New Delhi, Jan. 4: If the battle of perception can be waged by clicking a button, the Congress cannot be accused of not trying.
The new website the Congress launched a few days ago reflects the changes in the party, both in its content and approach, and provides evidence of Rahul Gandhi’s supremacy despite Sonia Gandhi still heading the hierarchy.
The home page is about Rahul every inch of the way, carrying his speeches, quotes and nine photographs while Sonia finds no mention.
A great improvement on its predecessor, the new website, www.inc.in, provides an interactive feature under the section “Get Involved”, offering blogs, a joining manifesto and even a facility for donations.
The previous website didn’t have the donation facility, which may have been inspired by the success of the Aam Aadmi Party, which has generated sizeable funds online. The Congress website allows donations through cheques and takes care to mention that these are exempt from income tax.
“Voice, Empowerment and Opportunity — for all” is the motto on the home page, which focuses on policy objectives, leadership and achievements in a methodical way. The previous website was just a catalogue of contemporary events with an overwhelming emphasis on the speeches of Sonia and Rahul.
There’s a section on “Our Achievements” with five neatly defined chapters: Creating the Republic, Building an Equal India, Bringing Prosperity, Strengthening the Nation, and Promoting World Peace.
These chapters separately deal with the freedom movement, the Constitution, the party’s commitment to democracy, panchayati raj, combating corruption, lowering of the voting age, progressive values, economic opportunities, women’s empowerment, secularism, internal security, unifying the nation, and empowering the states.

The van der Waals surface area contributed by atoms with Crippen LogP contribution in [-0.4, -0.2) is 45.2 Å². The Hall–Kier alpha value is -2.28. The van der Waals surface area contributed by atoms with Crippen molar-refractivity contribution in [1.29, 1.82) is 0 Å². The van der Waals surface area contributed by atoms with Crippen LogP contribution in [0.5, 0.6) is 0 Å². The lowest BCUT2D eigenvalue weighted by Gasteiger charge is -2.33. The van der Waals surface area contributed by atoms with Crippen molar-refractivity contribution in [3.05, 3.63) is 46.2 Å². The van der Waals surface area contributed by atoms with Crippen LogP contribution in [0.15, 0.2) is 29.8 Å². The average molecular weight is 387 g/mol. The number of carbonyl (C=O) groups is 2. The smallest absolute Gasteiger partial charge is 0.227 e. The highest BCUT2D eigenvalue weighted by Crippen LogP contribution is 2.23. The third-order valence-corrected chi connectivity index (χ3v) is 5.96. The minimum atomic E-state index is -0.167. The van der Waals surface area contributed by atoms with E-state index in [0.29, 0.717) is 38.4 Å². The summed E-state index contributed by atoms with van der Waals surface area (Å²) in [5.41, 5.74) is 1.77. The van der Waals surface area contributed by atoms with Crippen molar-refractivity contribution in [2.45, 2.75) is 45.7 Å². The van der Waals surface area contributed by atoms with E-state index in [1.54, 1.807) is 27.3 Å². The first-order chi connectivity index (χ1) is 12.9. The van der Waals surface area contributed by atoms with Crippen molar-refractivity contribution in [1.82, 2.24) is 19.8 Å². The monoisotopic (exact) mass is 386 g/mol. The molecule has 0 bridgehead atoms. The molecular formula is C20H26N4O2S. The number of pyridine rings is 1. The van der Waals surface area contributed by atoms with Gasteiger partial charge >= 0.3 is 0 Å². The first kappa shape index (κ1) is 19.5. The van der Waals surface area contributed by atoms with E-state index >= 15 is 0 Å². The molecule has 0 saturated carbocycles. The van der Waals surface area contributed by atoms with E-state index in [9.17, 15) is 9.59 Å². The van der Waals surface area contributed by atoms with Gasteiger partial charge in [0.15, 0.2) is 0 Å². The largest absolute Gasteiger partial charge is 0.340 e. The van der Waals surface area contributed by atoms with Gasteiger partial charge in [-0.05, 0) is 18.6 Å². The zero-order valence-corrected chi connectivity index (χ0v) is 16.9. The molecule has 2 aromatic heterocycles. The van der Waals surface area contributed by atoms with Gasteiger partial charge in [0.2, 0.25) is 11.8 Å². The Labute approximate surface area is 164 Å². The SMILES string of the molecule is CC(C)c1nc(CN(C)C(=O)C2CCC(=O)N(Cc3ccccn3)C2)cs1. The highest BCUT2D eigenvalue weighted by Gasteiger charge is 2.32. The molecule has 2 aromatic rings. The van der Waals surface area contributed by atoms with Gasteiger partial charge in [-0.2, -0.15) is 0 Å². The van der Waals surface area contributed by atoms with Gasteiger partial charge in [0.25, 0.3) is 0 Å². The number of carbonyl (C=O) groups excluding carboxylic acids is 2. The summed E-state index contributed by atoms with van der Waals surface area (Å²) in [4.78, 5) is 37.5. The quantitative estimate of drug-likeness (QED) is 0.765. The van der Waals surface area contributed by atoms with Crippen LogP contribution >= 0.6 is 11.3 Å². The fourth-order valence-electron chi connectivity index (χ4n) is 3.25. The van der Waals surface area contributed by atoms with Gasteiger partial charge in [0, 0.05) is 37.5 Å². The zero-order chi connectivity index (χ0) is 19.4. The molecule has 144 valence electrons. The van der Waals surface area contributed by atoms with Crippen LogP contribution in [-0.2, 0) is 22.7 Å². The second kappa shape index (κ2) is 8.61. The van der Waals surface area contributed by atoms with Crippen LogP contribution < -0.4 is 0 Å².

Speeches and quotes by veteran leaders have been included to buttress the party’s claims in the various chapters.
The reliance on the stalwarts of the freedom movement suggests the Congress is keen to attract young voters to its rich historical legacy while keeping the focus on contemporary concerns.
The home page takes note of the raging discourse on corruption and includes a feature on Rahul’s determination to pass the pending bills that would complete the legislative framework to enforce accountability. The new land acquisition act and the government’s focus on inclusive growth find prominent mention.
There’s a chapter on “Leadership”, which retains Manmohan Singh along with Sonia and Rahul while no other individual is mentioned.
While Sonia has been described as the architect of the inclusive growth agenda, Rahul is presented as a leader who “dedicated his political career to building an open and inclusive organisation through promoting genuine intra-party democracy”.
Manmohan is a “thinker, scholar” and a reputable “economist who contributed extensively to (the) emergence of India as a strong and robust nation”.
There is a ready reckoner on the UPA government’s performance, with statistics on agriculture, the economy, education, health, infrastructure, national security and social welfare.
Various other sections deal with the party’s organisational structure, frontal bodies, committees, history, news, photographs and past leaders.